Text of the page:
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Family Trust Paperback – April 27, 2004
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From Publishers Weekly
Brown (Legally Blonde) has come up with another winning premise. Becca Reinhart, a scrappy, self-made 31-year-old workaholic on Wall Street's fast track, loves her job and has no interest in snagging a husband. Edward Kirkland, a genteel, good-natured bachelor in his mid-30s, is content to handle the family's philanthropies and don a tux to dine for a good cause most evenings. He is expected to marry Bunny Stirrup, daughter of neighbors in the Hamptons, but is in no hurry to do so. Becca and Edward are thrust together when they become the co-guardians of Emily Stearns, a four-year-old suddenly orphaned by the death of both parents. Emily's mother had been Becca's best friend, and her father Edward's. Precocious Emily, heir to a fortune, desperately needs love and attention. Becca gives up business meetings in Paris and Stockholm to see that Emily is accepted into the right nursery school. Edward gives up his treasured "irresponsible solitude," as well as his regular squash game, to play hide and seek. The less-than-maternal Bunny, threatened by Becca and the change in Edward's lifestyle, connives with his mother to hasten their nuptials, going so far as to engage a wedding coordinator and place an announcement in the Sunday Times. Edward is bewildered, but he's too much of a dutiful son to call a halt-even though lately he finds himself wondering what it would be like to kiss Becca. The hasty and contrived climax defies credibility, but this featherlight charmer makes a perfect beach read.
Copyright 2003 Reed Business Information, Inc. --This text refers to the Audio Cassette edition.
Becca Reinhart and Edward Kirkland couldn't be more different. Becca is a powerful and successful venture capitalist who schedules her life down to the minute, thrives on high-pressure situations, and craves the rush of sealing a deal. Edward, born into money, lives a life of leisure and relaxation as head of his family's philanthropy efforts and whose hobby is dating as many beautiful women as possible. When Becca and Edward find out they are coguardians of little four-year-old Emily, preschool interviews soon take precedence over business meetings, and bedtime stories replace benefit galas. Two strangers thrust into parenthood, Becca and Edward blindly maneuver their way though domestic life trying to create a stable new environment for Emily. But when Edward announces his engagement to a young society woman, Becca faces the prospect of going back to her old fast-paced lifestyle or finding a way to keep the joy she's found with Emily and Edward. Brown, the author of Legally Blonde (2001), spins a fun and charming tale of love and instant parenthood. Carolyn Kubisz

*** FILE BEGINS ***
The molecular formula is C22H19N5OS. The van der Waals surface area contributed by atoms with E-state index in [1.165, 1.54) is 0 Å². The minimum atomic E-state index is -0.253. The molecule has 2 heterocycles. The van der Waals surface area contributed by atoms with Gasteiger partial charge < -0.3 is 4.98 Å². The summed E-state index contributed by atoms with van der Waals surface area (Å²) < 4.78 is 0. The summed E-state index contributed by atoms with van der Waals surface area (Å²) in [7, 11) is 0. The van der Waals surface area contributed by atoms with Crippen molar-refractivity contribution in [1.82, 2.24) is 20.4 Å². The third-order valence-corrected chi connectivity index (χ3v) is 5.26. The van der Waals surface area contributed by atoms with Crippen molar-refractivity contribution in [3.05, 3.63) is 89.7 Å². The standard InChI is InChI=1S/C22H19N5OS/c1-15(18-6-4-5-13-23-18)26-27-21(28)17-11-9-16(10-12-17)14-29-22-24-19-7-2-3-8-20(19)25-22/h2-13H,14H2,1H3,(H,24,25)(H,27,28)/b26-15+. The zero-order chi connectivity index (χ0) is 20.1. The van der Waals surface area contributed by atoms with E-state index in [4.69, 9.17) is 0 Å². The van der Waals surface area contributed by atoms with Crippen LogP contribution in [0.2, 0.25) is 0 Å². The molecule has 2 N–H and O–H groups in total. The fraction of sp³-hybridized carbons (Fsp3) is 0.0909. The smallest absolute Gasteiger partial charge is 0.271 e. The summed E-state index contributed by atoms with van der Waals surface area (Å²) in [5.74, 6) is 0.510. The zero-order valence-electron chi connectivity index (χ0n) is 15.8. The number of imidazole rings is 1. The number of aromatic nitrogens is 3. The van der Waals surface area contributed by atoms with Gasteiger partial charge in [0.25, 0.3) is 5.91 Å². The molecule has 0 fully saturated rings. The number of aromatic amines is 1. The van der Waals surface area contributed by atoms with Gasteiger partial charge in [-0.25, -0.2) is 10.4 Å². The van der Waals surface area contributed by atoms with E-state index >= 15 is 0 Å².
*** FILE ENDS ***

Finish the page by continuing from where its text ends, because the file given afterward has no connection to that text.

Copyright © American Library Association. All rights reserved --This text refers to the Audio Cassette edition.
Top customer reviews
Its important to have supporting characters to add to the plot, give depth ect. But in this case it was more of a distraction. Don't waste your money or time.
Becca Reinhart is a high-powered businesswoman. Edward Kirkland is an idling playboy with a shallow socialite girlfriend. The only thing they have in common (besides oodles of money and a disinclination to marry) is friendship with the adoring couple Amy and Arthur. Unfortunately, Amy and Arthur are killed in a tragic plane crash, leaving a four-year-old daughter behind.
But because they were unmarried and made separately, their wills leave joint custody to Becca and Edward. Despite the fact that they don't even know each other, Becca and Edward do their best to be a surrogate mommy and daddy for little Emily. They have no experience, and have to deal with nosy child shrinks, a delighted "Bubbe," and their own growing attraction.
"Family Trust" is your basic chick-lit with a precociously, sickeningly cute child thrown in, apparently because Becca and Edward would be disgusted by each other otherwise. You can basically tell within in the first few chapters just what is going to happen at the end. And the stretch of goofy plot developments, like Becca hunting down a nice Jewish man to marry quickly, don't make the trip any more fun.
Brown's writing is amusing and breezy in many places with her spoofing of yuppie childrearing, but it lacks wit. In its place, she puts dozens of brand-names, chic New York locales, and drooling descriptions of the characters' clothes, hair and furniture. It's amusing in a way for a few chapters, but then the materialism starts to wear a bit thin -- enough about tiaras, Mozart classes, mohair cardigans, and no more about "jungle cat" fads.
Becca and Edward are singularly flat characters -- they're both gorgeous single people with a soft spot for kids. Not much more to them than that. Emily herself is one of those obviously fake, idealized small children that populate such books. The one shining star is Becca's warm, flamboyantly-dressed mom, who comes across as the most real person in the whole book.
Predictable and lighter than a feather, "Family Trust" is a basic point-A-to-point-B chick-lit novel, with forgettable characters and blah writing.